Caring For Your Eyes

Caring For Your Eyes

It is important that you know your family’s eye health history; has anyone been diagnosed with a potentially hereditary disease or condition? This will help to determine if you are at higher risk for developing an eye disease or condition. Thereafter, incorporate care of your eye health into your regular daily routine and your annual health care check-up.

 

Have a comprehensive dilated eye exam

The painless test is one of the best things you can do to make sure that your eyes are healthy. The test looks for common vision problems and early stages of eye diseases that have no obvious early warning signs, such as glaucoma, diabetic eye disease and age-related macular degeneration. Regular comprehensive eye exams can help you protect your sight and make sure that you are seeing your best. The American Academy of Ophthalmology recommends that everyone gets a baseline eye examination at age 40 – follow up screening will depend upon the results of the baseline exam – and annual/biennial eye examinations from age 65.

 

Eat well

Eating a diet rich in fruits and vegetables, particularly dark leafy greens such as spinach, kale, or collard greens is important for maintaining healthy eyes. Research has also shown there are eye health benefits from eating fish high in omega-3 fatty acids, such as salmon, tuna, and halibut.

 

Maintain a healthy weight

Being overweight or obese increases your risk of developing diabetes and other systemic conditions; this can lead to vision problems such as diabetic eye disease or glaucoma.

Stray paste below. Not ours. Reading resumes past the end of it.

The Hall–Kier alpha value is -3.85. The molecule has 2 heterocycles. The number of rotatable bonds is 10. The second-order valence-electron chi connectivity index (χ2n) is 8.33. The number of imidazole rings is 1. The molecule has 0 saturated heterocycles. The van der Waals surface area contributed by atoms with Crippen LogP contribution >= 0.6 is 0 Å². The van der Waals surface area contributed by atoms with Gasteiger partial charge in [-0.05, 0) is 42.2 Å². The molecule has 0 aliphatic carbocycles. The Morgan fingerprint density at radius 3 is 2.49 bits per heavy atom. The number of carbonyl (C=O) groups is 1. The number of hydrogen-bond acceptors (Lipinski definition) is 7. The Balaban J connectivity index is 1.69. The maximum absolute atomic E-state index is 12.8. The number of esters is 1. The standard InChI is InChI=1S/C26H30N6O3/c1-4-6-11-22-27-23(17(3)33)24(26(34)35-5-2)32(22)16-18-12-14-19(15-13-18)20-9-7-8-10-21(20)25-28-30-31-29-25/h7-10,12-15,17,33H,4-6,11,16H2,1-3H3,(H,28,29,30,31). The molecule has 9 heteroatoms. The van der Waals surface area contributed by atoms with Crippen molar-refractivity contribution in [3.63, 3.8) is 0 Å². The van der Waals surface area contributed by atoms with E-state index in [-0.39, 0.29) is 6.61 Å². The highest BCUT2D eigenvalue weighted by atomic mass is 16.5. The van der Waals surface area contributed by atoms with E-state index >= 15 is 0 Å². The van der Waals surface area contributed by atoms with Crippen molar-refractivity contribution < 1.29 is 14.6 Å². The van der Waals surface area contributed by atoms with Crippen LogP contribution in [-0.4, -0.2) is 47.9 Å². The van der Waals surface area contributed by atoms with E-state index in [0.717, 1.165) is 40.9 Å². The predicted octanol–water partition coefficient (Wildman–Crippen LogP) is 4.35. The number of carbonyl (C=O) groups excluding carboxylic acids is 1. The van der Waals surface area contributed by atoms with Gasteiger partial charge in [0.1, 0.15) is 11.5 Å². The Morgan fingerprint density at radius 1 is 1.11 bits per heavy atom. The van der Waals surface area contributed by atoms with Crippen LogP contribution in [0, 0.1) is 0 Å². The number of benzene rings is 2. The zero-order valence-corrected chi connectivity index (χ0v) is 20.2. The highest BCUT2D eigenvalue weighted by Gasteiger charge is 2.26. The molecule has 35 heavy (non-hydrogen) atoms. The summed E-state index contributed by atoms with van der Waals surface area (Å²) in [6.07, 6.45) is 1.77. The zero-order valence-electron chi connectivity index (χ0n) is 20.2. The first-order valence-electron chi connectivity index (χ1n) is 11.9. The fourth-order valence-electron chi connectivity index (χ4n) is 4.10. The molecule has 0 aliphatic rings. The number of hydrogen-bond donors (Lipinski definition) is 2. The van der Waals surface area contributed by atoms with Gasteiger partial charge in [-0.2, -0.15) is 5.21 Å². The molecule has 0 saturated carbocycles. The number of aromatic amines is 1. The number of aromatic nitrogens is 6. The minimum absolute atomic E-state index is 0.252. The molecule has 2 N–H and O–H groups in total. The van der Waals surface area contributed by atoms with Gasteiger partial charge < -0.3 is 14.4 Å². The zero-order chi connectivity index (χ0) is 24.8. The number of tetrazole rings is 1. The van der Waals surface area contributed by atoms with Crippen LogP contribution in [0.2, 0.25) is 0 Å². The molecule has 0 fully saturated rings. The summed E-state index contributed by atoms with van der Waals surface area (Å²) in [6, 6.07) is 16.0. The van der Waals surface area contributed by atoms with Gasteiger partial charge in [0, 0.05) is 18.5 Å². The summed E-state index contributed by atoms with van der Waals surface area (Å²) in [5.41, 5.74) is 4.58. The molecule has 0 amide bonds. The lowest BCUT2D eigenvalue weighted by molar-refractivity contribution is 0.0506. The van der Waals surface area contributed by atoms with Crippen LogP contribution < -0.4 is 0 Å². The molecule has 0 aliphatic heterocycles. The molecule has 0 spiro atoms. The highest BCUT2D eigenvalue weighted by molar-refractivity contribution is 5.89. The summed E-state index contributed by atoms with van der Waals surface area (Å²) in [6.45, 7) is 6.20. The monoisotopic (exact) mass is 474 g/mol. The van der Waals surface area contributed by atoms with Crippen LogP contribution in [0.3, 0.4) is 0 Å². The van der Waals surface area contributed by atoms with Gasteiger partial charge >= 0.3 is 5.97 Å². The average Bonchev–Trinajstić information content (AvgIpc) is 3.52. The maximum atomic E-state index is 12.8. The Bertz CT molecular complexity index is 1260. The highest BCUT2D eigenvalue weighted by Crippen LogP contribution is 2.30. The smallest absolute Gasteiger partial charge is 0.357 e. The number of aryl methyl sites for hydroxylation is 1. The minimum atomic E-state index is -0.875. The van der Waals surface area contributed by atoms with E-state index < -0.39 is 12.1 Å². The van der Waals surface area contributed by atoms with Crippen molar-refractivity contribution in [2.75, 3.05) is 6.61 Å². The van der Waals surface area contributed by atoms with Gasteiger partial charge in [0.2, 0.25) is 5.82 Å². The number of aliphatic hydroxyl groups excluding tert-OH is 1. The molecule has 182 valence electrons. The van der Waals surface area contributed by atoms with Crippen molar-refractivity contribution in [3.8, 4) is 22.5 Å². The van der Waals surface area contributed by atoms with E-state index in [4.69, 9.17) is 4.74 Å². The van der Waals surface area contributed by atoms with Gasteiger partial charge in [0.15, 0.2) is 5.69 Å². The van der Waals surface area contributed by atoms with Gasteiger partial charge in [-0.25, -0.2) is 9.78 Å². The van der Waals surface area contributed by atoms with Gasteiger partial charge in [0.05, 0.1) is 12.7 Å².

Stop smoking (or better still, never start!)

Similar to the rest of your body, smoking is bad for your eyes. Smoking is linked to an increased risk of developing age-related macular degeneration, cataracts, and optic nerve damage, which can all lead to blindness.

 

Wear sunglasses

Sunglasses protect your eyes from the sun’s harmful ultraviolet rays. When purchasing sunglasses look for ones that block 99 to 100 percent of both UV-A and UV-B radiation.

 

Wear protective eyewear

Protective eyewear (safety glasses and goggles, safety shields, and eye guards) are designed to provide the correct protection for potentially dangerous activities, both at work and during recreational activities.

 

Reduce eye strain

If you spend a lot of time at the computer you sometimes forget to blink and your eyes can get fatigued. Try the 20-20-20 rule: Every 20 minutes, look away from the screen across the room (about 6 metres/20 feet in front of you) for 20 seconds.

 

Clean your hands and your contact lenses properly

To avoid the risk of infection, always wash your hands thoroughly before putting in or taking out your contact lenses. Make sure to disinfect contact lenses as instructed and replace them as appropriate.